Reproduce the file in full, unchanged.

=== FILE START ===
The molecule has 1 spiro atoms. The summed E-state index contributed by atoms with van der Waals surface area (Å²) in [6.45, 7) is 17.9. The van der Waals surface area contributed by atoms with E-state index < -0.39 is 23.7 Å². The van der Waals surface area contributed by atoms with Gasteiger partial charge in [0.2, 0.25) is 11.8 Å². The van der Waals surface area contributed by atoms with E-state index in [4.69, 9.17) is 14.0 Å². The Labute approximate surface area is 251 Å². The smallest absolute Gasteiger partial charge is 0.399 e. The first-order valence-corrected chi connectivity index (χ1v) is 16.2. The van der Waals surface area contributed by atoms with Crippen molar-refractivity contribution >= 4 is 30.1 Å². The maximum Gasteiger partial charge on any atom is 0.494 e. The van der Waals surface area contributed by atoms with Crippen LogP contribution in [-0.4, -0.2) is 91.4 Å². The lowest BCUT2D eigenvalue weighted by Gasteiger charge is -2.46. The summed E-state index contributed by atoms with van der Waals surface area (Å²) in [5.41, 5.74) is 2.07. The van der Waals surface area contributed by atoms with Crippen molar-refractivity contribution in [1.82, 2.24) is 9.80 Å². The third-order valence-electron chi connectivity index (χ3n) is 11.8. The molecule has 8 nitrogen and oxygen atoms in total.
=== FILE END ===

The molecule has 1 spiro atoms. The summed E-state index contributed by atoms with van der Waals surface area (Å²) in [6.45, 7) is 17.9. The van der Waals surface area contributed by atoms with E-state index < -0.39 is 23.7 Å². The van der Waals surface area contributed by atoms with Gasteiger partial charge in [0.2, 0.25) is 11.8 Å². The van der Waals surface area contributed by atoms with E-state index in [4.69, 9.17) is 14.0 Å². The Labute approximate surface area is 251 Å². The smallest absolute Gasteiger partial charge is 0.399 e. The first-order valence-corrected chi connectivity index (χ1v) is 16.2. The van der Waals surface area contributed by atoms with Crippen molar-refractivity contribution >= 4 is 30.1 Å². The maximum Gasteiger partial charge on any atom is 0.494 e. The van der Waals surface area contributed by atoms with Crippen LogP contribution in [-0.4, -0.2) is 91.4 Å². The lowest BCUT2D eigenvalue weighted by Gasteiger charge is -2.46. The summed E-state index contributed by atoms with van der Waals surface area (Å²) in [5.41, 5.74) is 2.07. The van der Waals surface area contributed by atoms with Crippen molar-refractivity contribution in [1.82, 2.24) is 9.80 Å². The third-order valence-electron chi connectivity index (χ3n) is 11.8. The molecule has 8 nitrogen and oxygen atoms in total.